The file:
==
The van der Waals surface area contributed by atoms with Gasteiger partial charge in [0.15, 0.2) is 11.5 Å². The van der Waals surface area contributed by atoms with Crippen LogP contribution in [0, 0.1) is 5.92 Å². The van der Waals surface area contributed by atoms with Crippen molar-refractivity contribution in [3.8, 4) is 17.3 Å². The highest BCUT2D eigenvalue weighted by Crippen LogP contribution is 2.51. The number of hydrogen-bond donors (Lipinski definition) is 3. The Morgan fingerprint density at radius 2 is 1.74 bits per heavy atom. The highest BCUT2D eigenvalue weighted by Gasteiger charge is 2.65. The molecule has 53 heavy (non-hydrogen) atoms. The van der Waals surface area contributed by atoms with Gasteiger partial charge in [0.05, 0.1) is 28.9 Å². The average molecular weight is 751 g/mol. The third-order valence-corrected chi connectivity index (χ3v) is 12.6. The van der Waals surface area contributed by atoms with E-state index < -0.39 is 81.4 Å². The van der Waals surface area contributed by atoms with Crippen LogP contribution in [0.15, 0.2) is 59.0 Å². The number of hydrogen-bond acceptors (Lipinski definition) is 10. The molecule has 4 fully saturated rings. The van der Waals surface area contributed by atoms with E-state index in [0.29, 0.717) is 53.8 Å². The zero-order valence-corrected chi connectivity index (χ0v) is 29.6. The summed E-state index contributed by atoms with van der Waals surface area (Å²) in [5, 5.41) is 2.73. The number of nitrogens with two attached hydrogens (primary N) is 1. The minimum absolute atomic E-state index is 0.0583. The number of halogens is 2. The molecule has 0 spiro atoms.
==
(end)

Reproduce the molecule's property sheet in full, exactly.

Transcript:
The van der Waals surface area contributed by atoms with Gasteiger partial charge in [0.15, 0.2) is 11.5 Å². The van der Waals surface area contributed by atoms with Crippen LogP contribution in [0, 0.1) is 5.92 Å². The van der Waals surface area contributed by atoms with Crippen molar-refractivity contribution in [3.8, 4) is 17.3 Å². The highest BCUT2D eigenvalue weighted by Crippen LogP contribution is 2.51. The number of hydrogen-bond donors (Lipinski definition) is 3. The Morgan fingerprint density at radius 2 is 1.74 bits per heavy atom. The highest BCUT2D eigenvalue weighted by Gasteiger charge is 2.65. The molecule has 53 heavy (non-hydrogen) atoms. The van der Waals surface area contributed by atoms with Gasteiger partial charge in [0.05, 0.1) is 28.9 Å². The average molecular weight is 751 g/mol. The third-order valence-corrected chi connectivity index (χ3v) is 12.6. The van der Waals surface area contributed by atoms with E-state index < -0.39 is 81.4 Å². The van der Waals surface area contributed by atoms with Crippen LogP contribution in [0.15, 0.2) is 59.0 Å². The number of hydrogen-bond acceptors (Lipinski definition) is 10. The molecule has 4 fully saturated rings. The van der Waals surface area contributed by atoms with E-state index in [0.29, 0.717) is 53.8 Å². The zero-order valence-corrected chi connectivity index (χ0v) is 29.6. The summed E-state index contributed by atoms with van der Waals surface area (Å²) in [5, 5.41) is 2.73. The number of nitrogens with two attached hydrogens (primary N) is 1. The minimum absolute atomic E-state index is 0.0583. The number of halogens is 2. The molecule has 0 spiro atoms.